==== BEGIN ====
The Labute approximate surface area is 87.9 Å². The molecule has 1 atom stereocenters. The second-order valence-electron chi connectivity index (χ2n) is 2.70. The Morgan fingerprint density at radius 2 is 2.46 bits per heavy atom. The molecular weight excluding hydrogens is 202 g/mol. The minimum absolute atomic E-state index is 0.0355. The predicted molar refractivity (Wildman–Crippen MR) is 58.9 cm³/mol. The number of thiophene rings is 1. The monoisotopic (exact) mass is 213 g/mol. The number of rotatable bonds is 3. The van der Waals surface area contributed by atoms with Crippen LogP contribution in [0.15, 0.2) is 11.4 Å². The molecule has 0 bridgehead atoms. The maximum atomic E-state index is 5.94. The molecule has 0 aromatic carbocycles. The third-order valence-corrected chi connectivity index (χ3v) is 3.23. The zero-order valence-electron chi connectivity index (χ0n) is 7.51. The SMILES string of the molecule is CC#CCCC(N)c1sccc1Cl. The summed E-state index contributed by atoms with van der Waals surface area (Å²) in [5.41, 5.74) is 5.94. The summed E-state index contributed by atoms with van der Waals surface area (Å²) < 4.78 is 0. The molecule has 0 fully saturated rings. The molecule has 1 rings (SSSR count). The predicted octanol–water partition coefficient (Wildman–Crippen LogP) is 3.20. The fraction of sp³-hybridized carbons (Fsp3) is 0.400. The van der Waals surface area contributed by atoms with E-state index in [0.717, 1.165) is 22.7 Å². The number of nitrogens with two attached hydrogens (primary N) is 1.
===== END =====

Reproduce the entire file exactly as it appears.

The Labute approximate surface area is 87.9 Å². The molecule has 1 atom stereocenters. The second-order valence-electron chi connectivity index (χ2n) is 2.70. The Morgan fingerprint density at radius 2 is 2.46 bits per heavy atom. The molecular weight excluding hydrogens is 202 g/mol. The minimum absolute atomic E-state index is 0.0355. The predicted molar refractivity (Wildman–Crippen MR) is 58.9 cm³/mol. The number of thiophene rings is 1. The monoisotopic (exact) mass is 213 g/mol. The number of rotatable bonds is 3. The van der Waals surface area contributed by atoms with Crippen LogP contribution in [0.15, 0.2) is 11.4 Å². The molecule has 0 bridgehead atoms. The maximum atomic E-state index is 5.94. The molecule has 0 aromatic carbocycles. The third-order valence-corrected chi connectivity index (χ3v) is 3.23. The zero-order valence-electron chi connectivity index (χ0n) is 7.51. The SMILES string of the molecule is CC#CCCC(N)c1sccc1Cl. The summed E-state index contributed by atoms with van der Waals surface area (Å²) in [5.41, 5.74) is 5.94. The summed E-state index contributed by atoms with van der Waals surface area (Å²) < 4.78 is 0. The molecule has 0 fully saturated rings. The molecule has 1 rings (SSSR count). The predicted octanol–water partition coefficient (Wildman–Crippen LogP) is 3.20. The fraction of sp³-hybridized carbons (Fsp3) is 0.400. The van der Waals surface area contributed by atoms with E-state index in [0.717, 1.165) is 22.7 Å². The number of nitrogens with two attached hydrogens (primary N) is 1.